I recently learned something interesting about milk. Keith Woodford in his 2007 book “Devil in the Milk: illness, health and the politics of A1 and A2 milk” explains the two types of cow milk based on the form of a protein called beta-casein. A single mutation in a European cow thousands of years ago resulted in a change to this protein which affects the milk we drink today.
Milk from African and Asian cattle breeds and some older European breeds such as Jersey and Guernsey contain A2 beta-casein. Newer European breeds including the Holstein produce milk containing A1 beta-casein. (Goats and sheep, by the way, produce A2 milk.) So what difference does this make?
The beta-casein in A1 milk releases, in digestion, a smaller protein called beta-casomorphin-7 (BCM-7) which is the “devil in the milk”. In his forward to Woodford’s book, Thomas Cowan MD writes that BCM-7 “…is the exact culprit in the myriad of symptoms [that he has observed in his patients who had problems with milk] …including joint and muscle pains, fatigue, digestive disturbances, and headaches”.
Woodford writes that BCM-7 selectively binds to the epithelial cells in mucus membranes and stimulates mucus secretion. (This may explain the persistent though often disputed belief that cow milk is “mucus forming”.) BCM-7 is also implicated in more serious health problems including: type 1 diabetes, ischemic heart disease, and neurological conditions such as autism and schizophrenia.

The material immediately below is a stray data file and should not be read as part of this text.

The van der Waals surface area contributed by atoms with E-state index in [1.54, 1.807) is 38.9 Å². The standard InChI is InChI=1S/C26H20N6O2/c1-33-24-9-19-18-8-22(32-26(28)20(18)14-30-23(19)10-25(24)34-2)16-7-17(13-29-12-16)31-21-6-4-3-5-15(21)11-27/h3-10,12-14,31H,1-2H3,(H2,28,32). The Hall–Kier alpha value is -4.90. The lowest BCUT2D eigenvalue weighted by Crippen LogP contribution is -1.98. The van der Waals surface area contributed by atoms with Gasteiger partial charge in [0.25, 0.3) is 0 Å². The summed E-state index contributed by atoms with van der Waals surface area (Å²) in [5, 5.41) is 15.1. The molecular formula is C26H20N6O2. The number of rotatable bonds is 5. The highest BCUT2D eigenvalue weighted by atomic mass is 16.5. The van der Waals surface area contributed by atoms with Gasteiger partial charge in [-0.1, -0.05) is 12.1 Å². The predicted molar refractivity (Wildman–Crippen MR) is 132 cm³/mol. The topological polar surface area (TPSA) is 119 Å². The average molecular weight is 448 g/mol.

Woodford argues persuasively that much improvement in population health could be achieved by switching dairy production to A2 breeds. This process is quietly underway in New Zealand, where most of the research on A1-A2 milk has been done over the past decade, and A2 milk is widely available in Australia. There has been no such movement in the USA and Canada, and to date no acknowledgement of the problem. Dairy farmers can begin their own conversion by breeding with A2 semen. Meanwhile, if you are a farmer, you could buy yourself a Jersey cow and begin producing your own A2 milk. Raw milk is healthier for you anyway, but that’s a topic for a future column.
To read excerpts from Woodford’s book go to www.amazon.com and search for “devil in the milk”. For more technical reports see www.betacasein.net which references more than 80 published studies on BCM-7 and its effects on health.
This article is intended for educational purposes only; for medical advice consult your licensed health practitioner.